the golden moments were when these two skills collided -- ridiculously talented musicians with an eye towards the stage, dodging pomposity and egotism while keeping their edge. music with brash social commentary wrapped up in listenable tunes and danceable beats. and no band had their share of those skills -- and more -- than Sly and the Family Stone.

yesterday afternoon, out of habit, I had wandered over to the Sly and the Family Stone page on Wikipedia, and made plans to start collecting individual albums to go with the Greatest Hits and Essential compilations I already had. later that night, after bothering Heidi, I wandered up to Record and Tape in Towson, only to arrive just after they locked their doors. (who closes at nine on a Friday? certainly not the Sound Garden.) I as left with no choice but to drown the pain of recordlessness with passages from The Lay of the Land and pints of Guinness.

after skipping the first practice of the year this morning, I was populating my iPod shuffle with a fresh round of workoutable music for a trip to the gym. suddenly disgusted with my usual collection of heavy metal and heavier metal, I plunked down the brash honesty and positivity of Damian Marley, Sly and the Family Stone, Mos Def, Tool, and Suicidal Tendencies.

I first picked up on Damian Marley from my brother, and within a month I held in hand his two most recent albums, the mighty Halfway Tree and the unassumingly militant Welcome to Jamrock. I later emailed my brother and asked him, simply, "Why can't all music be this good?" Catchy, deep, respectful, demanding, moving, talented. These qualities are shared and enhanced by Mos Def across his three solo releases, especially Black on Both Sides, an absolutely ridiculous album, and True Magic, a sad retrospective of the latest administrative mess age. When I picked up 10,000 Eyes, the latest Tool album, around this time last year, it impressed me so much that I actually dialed a phone; the warm voice on the other line remarked that I sounded "really happy", and for the first time in a long while, I could agree. I threw Suicidal Tendencies in as a tribute to John, although they were actually the first band I dragged to the iPod with the idea of making something "positive". I later cryptically texted John about being such an inspirationally positive motherfucker.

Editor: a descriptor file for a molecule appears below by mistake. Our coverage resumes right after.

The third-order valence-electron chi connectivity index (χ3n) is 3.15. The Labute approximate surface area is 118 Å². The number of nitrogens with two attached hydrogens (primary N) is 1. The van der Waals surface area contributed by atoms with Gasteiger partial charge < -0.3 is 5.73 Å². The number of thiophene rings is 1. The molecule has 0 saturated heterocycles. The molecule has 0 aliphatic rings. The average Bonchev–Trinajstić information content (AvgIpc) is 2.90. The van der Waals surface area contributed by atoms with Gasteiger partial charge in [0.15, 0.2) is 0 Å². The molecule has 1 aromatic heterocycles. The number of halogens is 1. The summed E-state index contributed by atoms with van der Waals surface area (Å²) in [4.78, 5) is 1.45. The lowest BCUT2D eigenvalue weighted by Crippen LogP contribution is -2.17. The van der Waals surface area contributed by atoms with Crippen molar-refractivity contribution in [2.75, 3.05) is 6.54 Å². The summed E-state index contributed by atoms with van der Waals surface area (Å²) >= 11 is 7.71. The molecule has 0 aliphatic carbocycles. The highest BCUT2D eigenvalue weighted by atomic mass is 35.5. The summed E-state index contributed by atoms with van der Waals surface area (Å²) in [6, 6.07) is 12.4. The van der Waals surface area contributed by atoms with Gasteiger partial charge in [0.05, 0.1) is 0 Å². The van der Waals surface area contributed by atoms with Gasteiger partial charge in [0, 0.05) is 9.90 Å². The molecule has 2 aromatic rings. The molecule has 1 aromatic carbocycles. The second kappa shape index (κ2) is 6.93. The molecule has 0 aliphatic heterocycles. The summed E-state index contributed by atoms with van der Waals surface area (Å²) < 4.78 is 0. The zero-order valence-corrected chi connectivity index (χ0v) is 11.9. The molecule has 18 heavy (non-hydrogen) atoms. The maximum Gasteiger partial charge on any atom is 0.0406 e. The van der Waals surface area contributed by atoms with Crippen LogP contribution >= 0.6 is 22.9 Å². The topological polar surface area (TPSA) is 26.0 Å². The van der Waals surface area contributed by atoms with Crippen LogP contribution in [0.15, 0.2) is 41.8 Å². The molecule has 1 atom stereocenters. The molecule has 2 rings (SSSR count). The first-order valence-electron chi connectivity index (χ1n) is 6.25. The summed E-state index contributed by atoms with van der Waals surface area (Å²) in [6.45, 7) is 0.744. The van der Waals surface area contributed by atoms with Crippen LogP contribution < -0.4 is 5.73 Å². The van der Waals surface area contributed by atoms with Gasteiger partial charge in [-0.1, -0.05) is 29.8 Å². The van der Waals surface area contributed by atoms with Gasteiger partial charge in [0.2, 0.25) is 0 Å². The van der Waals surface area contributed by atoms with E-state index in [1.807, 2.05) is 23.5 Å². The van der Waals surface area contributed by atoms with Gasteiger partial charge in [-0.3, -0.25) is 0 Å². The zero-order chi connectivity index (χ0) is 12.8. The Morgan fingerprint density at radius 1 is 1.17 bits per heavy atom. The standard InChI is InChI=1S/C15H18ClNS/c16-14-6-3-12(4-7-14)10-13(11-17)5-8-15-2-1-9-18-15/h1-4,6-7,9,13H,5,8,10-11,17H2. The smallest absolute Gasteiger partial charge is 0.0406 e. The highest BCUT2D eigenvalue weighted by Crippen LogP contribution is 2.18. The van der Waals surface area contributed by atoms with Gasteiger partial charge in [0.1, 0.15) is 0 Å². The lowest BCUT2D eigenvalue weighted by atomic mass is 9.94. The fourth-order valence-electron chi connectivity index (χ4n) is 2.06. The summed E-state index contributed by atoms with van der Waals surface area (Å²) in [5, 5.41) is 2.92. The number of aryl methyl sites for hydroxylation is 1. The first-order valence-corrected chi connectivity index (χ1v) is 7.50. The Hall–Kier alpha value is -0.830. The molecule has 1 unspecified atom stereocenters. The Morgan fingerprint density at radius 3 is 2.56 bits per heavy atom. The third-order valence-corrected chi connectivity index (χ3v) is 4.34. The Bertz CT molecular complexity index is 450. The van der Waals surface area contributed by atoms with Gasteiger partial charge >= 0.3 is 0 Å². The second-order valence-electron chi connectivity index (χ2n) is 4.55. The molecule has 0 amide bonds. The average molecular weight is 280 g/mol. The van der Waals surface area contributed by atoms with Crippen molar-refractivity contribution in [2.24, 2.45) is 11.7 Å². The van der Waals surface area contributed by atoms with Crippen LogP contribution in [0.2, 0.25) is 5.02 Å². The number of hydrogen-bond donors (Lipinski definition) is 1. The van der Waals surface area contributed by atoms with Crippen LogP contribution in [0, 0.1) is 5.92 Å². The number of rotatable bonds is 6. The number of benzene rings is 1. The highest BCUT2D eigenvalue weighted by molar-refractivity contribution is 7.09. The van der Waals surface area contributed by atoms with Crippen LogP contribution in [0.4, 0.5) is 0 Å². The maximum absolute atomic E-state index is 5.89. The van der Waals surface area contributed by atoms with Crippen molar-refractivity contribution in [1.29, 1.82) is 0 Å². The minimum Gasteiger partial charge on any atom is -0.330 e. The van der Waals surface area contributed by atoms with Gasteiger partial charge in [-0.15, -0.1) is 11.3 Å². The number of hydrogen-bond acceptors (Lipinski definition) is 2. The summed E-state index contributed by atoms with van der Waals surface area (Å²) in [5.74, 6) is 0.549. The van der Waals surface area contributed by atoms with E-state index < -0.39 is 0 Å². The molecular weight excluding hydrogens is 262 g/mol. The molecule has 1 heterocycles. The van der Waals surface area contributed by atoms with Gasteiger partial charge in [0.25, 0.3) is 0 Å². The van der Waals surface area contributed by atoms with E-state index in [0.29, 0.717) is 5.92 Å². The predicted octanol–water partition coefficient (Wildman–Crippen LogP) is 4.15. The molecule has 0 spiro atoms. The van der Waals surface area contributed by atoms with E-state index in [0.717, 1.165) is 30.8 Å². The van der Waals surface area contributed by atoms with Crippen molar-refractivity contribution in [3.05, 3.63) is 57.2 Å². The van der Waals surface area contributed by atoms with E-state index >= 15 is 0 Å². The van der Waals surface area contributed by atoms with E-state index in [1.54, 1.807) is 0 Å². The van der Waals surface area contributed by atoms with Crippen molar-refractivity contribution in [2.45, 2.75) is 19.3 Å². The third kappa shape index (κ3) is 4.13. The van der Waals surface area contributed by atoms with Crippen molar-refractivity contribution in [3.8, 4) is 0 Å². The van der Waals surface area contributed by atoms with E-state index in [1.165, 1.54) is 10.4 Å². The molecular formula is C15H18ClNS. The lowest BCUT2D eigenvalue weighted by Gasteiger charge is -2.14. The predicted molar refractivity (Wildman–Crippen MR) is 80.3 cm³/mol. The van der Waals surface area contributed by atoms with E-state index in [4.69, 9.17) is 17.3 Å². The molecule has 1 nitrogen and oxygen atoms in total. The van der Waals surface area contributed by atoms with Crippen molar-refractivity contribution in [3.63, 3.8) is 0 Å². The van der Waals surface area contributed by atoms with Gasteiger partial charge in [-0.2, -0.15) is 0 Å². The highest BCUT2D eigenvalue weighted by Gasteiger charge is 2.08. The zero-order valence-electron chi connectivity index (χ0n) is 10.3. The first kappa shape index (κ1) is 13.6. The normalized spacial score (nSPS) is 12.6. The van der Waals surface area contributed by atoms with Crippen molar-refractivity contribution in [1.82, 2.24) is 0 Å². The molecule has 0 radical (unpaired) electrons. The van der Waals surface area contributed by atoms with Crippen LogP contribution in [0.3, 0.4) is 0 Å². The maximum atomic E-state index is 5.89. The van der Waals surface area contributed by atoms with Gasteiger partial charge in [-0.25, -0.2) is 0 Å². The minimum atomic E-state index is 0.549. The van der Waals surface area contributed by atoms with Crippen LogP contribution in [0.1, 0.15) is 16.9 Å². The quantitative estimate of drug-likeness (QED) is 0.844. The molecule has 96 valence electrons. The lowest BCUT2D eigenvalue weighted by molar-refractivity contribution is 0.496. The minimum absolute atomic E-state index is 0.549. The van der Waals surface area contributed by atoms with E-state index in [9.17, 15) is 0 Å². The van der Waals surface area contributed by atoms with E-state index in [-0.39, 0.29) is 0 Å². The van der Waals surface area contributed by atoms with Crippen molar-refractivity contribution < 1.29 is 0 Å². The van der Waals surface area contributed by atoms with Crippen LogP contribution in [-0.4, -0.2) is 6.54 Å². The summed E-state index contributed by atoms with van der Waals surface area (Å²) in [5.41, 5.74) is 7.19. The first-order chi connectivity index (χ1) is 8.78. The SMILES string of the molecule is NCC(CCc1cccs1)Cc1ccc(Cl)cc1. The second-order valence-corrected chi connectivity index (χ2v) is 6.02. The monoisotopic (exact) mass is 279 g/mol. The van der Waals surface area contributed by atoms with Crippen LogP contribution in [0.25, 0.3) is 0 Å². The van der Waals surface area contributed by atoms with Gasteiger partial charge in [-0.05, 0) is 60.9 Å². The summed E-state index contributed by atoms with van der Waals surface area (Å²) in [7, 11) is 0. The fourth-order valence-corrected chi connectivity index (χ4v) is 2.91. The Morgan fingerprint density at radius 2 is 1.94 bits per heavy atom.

workout complete, errands run, car parallel-parked, I sat in the driver's seat (heh), the positive energy flowing through my limbs, The Essential Sly and the Family Stone blaring over the speakers. I had the car running for three or four songs, unwilling to turn the music off, even for the split-second to switch the engine off and run the battery down with the speakers cranked past ten. how could there be a moment better than this? my stomach moaned with hunger, not for food, but for life, for experience, to help others and be helped by others. is that band not exactly what this fucking world needs to be? a collection of men and women, black and white, yellow and red, old and young ... rocking out and doing their jobs to the best of their ability, everyone playing a part, everyone saying their piece, and having fun ... shining light on the dark corners of the world, on problems, on solutions. "different strokes for different folks", the anthem of the 1970s that my father pounded into my head before he would even let me listen to the song it sat inside.

but to just sit in my car and listen and dance and clap and cry with happiness -- and not do anything with this energy -- would have defeated the whole purpose of being inspired in the first place. so I reluctantly locked my car, dodged raindrops, and rocked out the rest of my weekend, building, clearing, cleaning, accepting, doing, living. I can see the floor in my apartment again.

"Rock and roll shouldn't just be like some bullshit feelgood movie that makes you forget how dull your life is for an hour or so -- it should fire you up to do something about it." - Darren White, The Blood Divine


At April 02, 2007 12:15 PM, MCV said...

You say you want to play country but you're in a punk rock band. I think you should move over to some pedal steel.